Immigrant-rights activists, capitalizing on a policy change announced by the Los Angeles Police Department, called on the county Sheriff's Department today to prohibit federal immigration agents from entering county jails and stop sharing information on detainees.
Dozens of activists, assembled as the ICE Out of LA Coalition, protested outside the Kenneth Hahn Hall of Administration to urge an end to county cooperation with federal Immigration and Customs Enforcement officials. Organizers said the coalition includes more than 30 groups, including labor unions, churches and other faith-based associations, along with legal and civil rights advocates.
"There shouldn't be any collaboration between ICE and law enforcement," said Edna Monroy of the California Immigrant Youth Justice Alliance. Such cooperation will only "lead to further insecurity and more fear," she said.
On Monday, Mayor Eric Garcetti and LAPD Chief Charlie Beck announced that the department would no longer comply with most detention requests made by ICE officials.
Garcetti said the city would not release "violent or serious criminals," but would ensure that detention requests are subject to judicial review.
Both Beck and the mayor cited the need for respect and trust between the police and the communities they serve.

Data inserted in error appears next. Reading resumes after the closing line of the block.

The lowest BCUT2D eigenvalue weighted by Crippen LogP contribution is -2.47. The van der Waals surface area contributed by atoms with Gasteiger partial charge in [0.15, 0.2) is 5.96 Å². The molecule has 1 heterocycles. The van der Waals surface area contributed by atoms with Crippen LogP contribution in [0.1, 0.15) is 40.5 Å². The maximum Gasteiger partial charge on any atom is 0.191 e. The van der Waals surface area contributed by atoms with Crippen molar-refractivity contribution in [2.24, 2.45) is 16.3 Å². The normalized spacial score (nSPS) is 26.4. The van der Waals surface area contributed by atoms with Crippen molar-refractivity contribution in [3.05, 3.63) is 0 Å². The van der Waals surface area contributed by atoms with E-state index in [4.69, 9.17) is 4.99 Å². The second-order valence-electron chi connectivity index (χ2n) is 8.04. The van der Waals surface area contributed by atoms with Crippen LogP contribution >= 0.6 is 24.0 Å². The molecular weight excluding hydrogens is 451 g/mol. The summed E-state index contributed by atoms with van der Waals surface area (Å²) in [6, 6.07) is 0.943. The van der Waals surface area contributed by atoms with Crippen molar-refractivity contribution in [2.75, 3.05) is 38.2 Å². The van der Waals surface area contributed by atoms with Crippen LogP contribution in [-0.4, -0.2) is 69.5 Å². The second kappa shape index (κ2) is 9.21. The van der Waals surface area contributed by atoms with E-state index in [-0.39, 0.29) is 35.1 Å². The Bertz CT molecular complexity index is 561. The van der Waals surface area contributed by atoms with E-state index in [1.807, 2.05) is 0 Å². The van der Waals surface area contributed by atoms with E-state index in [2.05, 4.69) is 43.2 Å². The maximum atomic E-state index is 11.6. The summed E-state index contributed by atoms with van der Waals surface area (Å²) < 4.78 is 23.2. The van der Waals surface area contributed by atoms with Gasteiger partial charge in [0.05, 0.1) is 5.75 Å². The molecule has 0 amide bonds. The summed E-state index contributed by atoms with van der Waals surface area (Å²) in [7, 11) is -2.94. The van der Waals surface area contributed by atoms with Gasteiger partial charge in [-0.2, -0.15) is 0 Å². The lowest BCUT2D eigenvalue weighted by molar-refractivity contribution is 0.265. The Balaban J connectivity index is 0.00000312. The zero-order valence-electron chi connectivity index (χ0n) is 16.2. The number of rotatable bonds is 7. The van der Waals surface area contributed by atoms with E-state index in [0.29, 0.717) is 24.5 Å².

According to the Sheriff's Department, the agency has stopped holding individuals on ICE detainers, but does coordinate with federal agents so they can take inmates into custody as they are released.
"We are currently evaluating our procedures with our federal partners," LASD spokeswoman Nicole Nishida told City News Service.
Nishida acknowledged that two ICE buses arrive daily to pick up recently released inmates, but stressed that the department is "not holding anyone past their normal release date."
During today's rally, some people who had been detained in county jails told stories about being held for weeks or even months because they lacked a driver's license or showed up to pay fines for driving without a license. It was not clear whether those incidents occurred before or after the department's change in policy.
In April, a federal court in Oregon ruled that local sheriff's departments were not required to honor ICE requests to hold individuals no longer facing criminal charges or who were eligible for bail. The ruling, one of several recent decisions that have set limits on ICE detainers, also found that local jurisdictions may be held liable for damages in such cases.
In response, 30 California jurisdictions and 70 more nationwide have announced a ban on compliance with immigration detainers, according to ICE Out of LA Coalition organizers.
Following the rally, coalition organizers presented a letter to the Board of Supervisors demanding prohibitions on ICE agents in county jails and on notifications to ICE about release dates or home addresses of arrestees.
Supervisor Zev Yaroslavsky asked county attorneys to provide a legal analysis of the city's decision and the county's leeway in setting policy. A report is expected back next week.